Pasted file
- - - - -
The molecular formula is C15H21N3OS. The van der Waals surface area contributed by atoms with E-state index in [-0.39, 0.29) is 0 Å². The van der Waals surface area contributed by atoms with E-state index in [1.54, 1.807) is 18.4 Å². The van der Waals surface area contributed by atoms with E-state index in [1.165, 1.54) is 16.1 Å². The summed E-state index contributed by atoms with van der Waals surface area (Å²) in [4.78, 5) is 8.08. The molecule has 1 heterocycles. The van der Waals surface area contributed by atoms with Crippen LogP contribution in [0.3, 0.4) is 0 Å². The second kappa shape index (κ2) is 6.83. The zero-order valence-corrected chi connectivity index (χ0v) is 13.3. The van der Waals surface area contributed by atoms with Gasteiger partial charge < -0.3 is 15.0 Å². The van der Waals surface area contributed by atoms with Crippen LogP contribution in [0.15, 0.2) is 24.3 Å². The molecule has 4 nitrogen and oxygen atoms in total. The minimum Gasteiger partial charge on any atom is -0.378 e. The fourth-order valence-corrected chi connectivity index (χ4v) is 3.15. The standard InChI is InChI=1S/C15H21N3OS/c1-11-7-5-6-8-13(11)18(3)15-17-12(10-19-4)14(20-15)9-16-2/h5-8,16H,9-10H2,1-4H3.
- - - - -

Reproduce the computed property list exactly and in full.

The molecular formula is C15H21N3OS. The van der Waals surface area contributed by atoms with E-state index in [-0.39, 0.29) is 0 Å². The van der Waals surface area contributed by atoms with E-state index in [1.54, 1.807) is 18.4 Å². The van der Waals surface area contributed by atoms with E-state index in [1.165, 1.54) is 16.1 Å². The summed E-state index contributed by atoms with van der Waals surface area (Å²) in [4.78, 5) is 8.08. The molecule has 1 heterocycles. The van der Waals surface area contributed by atoms with Crippen LogP contribution in [0.3, 0.4) is 0 Å². The second kappa shape index (κ2) is 6.83. The zero-order valence-corrected chi connectivity index (χ0v) is 13.3. The van der Waals surface area contributed by atoms with Gasteiger partial charge < -0.3 is 15.0 Å². The van der Waals surface area contributed by atoms with Crippen LogP contribution in [0.15, 0.2) is 24.3 Å². The molecule has 4 nitrogen and oxygen atoms in total. The minimum Gasteiger partial charge on any atom is -0.378 e. The fourth-order valence-corrected chi connectivity index (χ4v) is 3.15. The standard InChI is InChI=1S/C15H21N3OS/c1-11-7-5-6-8-13(11)18(3)15-17-12(10-19-4)14(20-15)9-16-2/h5-8,16H,9-10H2,1-4H3.